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When would a DNS attack actually happen?

Is it already possible when i connect my pc to the router which is connected to my isp's modem and has received their DNS servers, or later when i am trying to reach a website? If the second possibility is true i guess using tor browser or whonix would be an adequate protection if one only wishes to browse the web safely. I heard about DNS leaks in some instant messaging programs.

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    Your question does not make sense. – ecnepsnai Jul 13 '15 at 23:32
  • i heard about DNS attacks that are possible when there is an unencrypted DNS connection. I want to knoe if the connection to the ISP and its DNS servers is enough to start sauch an attack or if the user has to start an unencrypted DNS request to a website to make ayn attack possible. I hope this clarifies it, my knowlege in this field is very low so i don't know how else i can express it. – Junior J. Garland Jul 14 '15 at 0:03
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A DNS attack happens when an attacker can influence how your computer will resolve host/domain names.

That can happen if an attacker is able to:

  1. Change the DNS server IP address in the network settings on your computer
  2. Change the DNS server IP address in the network settings on your router
  3. Change the hosts file on your computer
  4. Intercept and change DNS responses that are going to your computer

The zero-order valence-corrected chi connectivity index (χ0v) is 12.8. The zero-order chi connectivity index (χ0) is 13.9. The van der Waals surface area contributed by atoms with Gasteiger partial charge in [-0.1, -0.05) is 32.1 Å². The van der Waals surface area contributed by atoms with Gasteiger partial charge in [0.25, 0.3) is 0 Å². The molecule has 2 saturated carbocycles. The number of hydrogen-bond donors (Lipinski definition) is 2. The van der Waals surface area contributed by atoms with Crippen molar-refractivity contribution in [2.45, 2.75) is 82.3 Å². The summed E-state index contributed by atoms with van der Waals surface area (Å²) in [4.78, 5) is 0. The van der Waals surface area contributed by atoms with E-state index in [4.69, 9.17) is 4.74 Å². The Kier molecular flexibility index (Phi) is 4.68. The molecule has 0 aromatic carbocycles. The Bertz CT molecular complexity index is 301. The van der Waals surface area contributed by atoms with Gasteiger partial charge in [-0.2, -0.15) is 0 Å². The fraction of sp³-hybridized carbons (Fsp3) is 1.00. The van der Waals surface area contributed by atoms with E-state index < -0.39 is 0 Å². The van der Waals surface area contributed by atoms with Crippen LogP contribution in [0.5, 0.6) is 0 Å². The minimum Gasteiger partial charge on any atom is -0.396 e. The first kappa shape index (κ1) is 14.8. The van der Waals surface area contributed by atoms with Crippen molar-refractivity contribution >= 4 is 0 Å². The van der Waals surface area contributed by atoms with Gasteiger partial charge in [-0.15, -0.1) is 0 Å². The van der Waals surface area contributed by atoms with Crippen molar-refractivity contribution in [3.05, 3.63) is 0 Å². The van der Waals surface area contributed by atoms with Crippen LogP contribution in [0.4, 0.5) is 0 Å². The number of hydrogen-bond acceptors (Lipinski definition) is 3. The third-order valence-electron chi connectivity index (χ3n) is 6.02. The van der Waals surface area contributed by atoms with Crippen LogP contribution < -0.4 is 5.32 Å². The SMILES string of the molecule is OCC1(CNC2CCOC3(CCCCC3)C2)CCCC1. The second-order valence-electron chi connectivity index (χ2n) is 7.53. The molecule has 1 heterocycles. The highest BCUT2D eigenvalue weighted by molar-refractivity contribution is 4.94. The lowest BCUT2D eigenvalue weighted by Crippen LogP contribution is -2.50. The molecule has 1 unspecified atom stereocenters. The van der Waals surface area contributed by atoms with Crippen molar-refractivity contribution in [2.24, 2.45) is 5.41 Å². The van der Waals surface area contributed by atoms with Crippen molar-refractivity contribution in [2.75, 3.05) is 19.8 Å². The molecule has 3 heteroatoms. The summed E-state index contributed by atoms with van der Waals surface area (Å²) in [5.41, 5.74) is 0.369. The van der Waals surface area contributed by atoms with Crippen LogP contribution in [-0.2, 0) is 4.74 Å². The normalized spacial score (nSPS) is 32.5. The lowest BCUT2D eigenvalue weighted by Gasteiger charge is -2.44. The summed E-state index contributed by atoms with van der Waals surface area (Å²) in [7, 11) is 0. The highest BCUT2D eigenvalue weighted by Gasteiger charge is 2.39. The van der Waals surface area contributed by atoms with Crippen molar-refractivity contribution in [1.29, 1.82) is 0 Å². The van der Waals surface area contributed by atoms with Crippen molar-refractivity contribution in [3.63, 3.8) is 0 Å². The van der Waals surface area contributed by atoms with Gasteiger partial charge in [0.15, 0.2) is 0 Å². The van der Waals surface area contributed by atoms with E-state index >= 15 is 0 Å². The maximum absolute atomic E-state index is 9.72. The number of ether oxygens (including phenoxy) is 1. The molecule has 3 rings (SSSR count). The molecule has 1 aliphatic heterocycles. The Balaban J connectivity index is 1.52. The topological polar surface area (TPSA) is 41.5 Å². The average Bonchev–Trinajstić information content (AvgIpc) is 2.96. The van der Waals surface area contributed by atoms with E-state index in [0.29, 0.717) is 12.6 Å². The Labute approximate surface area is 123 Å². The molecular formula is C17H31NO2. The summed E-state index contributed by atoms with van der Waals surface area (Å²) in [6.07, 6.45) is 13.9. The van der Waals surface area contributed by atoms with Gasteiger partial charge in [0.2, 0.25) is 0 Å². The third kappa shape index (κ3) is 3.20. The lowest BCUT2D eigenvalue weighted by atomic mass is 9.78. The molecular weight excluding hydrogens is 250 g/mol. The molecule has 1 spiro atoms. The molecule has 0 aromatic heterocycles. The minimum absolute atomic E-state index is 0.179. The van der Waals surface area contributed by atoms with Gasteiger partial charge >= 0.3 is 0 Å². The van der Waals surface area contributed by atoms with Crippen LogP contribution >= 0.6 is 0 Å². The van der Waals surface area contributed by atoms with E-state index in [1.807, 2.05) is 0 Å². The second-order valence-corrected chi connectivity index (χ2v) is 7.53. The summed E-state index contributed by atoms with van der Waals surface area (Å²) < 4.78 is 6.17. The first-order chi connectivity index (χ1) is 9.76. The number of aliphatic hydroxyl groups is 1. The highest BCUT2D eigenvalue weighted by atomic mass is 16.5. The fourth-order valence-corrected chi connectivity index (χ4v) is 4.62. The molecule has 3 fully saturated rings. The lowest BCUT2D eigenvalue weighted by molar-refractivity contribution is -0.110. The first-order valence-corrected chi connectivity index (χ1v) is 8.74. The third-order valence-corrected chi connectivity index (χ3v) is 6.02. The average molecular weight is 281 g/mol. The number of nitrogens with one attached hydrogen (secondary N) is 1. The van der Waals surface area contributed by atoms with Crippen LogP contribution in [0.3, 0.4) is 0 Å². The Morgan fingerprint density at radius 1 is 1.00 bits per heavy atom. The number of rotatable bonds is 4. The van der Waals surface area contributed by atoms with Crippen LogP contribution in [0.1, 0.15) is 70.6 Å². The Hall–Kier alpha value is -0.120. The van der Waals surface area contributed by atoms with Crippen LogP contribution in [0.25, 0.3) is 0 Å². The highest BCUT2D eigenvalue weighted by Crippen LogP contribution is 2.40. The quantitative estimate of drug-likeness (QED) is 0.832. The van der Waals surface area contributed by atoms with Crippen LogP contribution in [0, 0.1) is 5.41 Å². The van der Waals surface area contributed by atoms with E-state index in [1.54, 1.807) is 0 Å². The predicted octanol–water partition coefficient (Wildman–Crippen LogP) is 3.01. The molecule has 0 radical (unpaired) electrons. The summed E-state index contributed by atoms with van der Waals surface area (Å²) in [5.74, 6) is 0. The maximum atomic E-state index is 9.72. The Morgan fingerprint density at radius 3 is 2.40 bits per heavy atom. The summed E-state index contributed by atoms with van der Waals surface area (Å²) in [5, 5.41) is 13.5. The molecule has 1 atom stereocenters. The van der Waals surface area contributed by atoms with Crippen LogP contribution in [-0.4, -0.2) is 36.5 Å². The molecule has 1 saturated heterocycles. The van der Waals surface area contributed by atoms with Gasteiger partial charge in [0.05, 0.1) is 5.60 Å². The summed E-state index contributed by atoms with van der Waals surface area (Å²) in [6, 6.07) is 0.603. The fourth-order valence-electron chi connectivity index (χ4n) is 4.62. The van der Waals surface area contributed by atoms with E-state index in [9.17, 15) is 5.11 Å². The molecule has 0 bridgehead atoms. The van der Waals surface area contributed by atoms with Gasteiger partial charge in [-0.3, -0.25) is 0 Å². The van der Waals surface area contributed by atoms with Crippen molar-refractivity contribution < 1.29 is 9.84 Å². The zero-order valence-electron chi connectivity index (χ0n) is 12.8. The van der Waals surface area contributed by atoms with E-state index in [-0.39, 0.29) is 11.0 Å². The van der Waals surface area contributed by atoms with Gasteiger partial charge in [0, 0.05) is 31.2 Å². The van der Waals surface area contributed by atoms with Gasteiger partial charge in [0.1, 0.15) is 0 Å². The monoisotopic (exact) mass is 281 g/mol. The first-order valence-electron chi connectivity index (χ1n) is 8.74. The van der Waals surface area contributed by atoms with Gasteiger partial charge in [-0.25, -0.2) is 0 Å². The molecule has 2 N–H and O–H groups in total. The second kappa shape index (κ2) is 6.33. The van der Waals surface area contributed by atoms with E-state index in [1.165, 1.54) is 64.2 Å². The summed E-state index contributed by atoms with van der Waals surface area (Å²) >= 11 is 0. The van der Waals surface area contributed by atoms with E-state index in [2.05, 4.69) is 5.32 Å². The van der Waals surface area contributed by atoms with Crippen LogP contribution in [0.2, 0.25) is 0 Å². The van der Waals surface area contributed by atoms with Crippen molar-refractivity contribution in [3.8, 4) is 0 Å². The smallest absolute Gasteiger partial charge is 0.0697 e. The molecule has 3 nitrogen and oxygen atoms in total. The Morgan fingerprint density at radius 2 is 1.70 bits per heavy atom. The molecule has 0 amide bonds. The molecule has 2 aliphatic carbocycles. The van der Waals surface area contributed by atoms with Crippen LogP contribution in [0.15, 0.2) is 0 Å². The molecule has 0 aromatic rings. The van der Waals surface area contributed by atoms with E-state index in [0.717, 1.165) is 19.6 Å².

5. Poison the DNS cache of the DNS server you are using, or the cache of your router or your PC
  6. There are also other ways...

If that happens, the attacker can easily redirect you to sites you did not intend to visit. For example if you type in www.google.com in your browser, your browser will try to first resolve that host/domain name to an IP address. And if the attacker is controlling the way your PC does that, he can send you any IP he wants that you will then visit instead of the IP of www.google.com.

When using the ToR browser, your PC is not resolving the host/domain name to an IP address, but the ToR exit node does that. If the ToR exit node is attacked, you could again be redirected to wrong destinations.

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When would a DNS attack actually happen? [...] [W]hen [...] my pc [first receives DNS servers from] the router which is connected to my isp's modem?

That's an interesting possibility, to somehow inject an attacker's DNS servers in DHCP replies. This is not how it's usually done however, because an attacker can't get between the user's computer and the ISP any easier than just attacking the ISP.

or later when i am trying to reach a website?

This is usually when it happens. When your computer asks an ISP's DNS server to resolve a host, the ISP's DNS server may have to check with other DNS servers on the web if it doesn't have fresh answers in it's cache. Attackers usually try to either exploit weaknesses in the the site's DNS servers or DNS hosting, allowing records to be modified (this is supposedly easier to pull off than a full compromise). Or other DNS servers in the chain of DNS request delegation.

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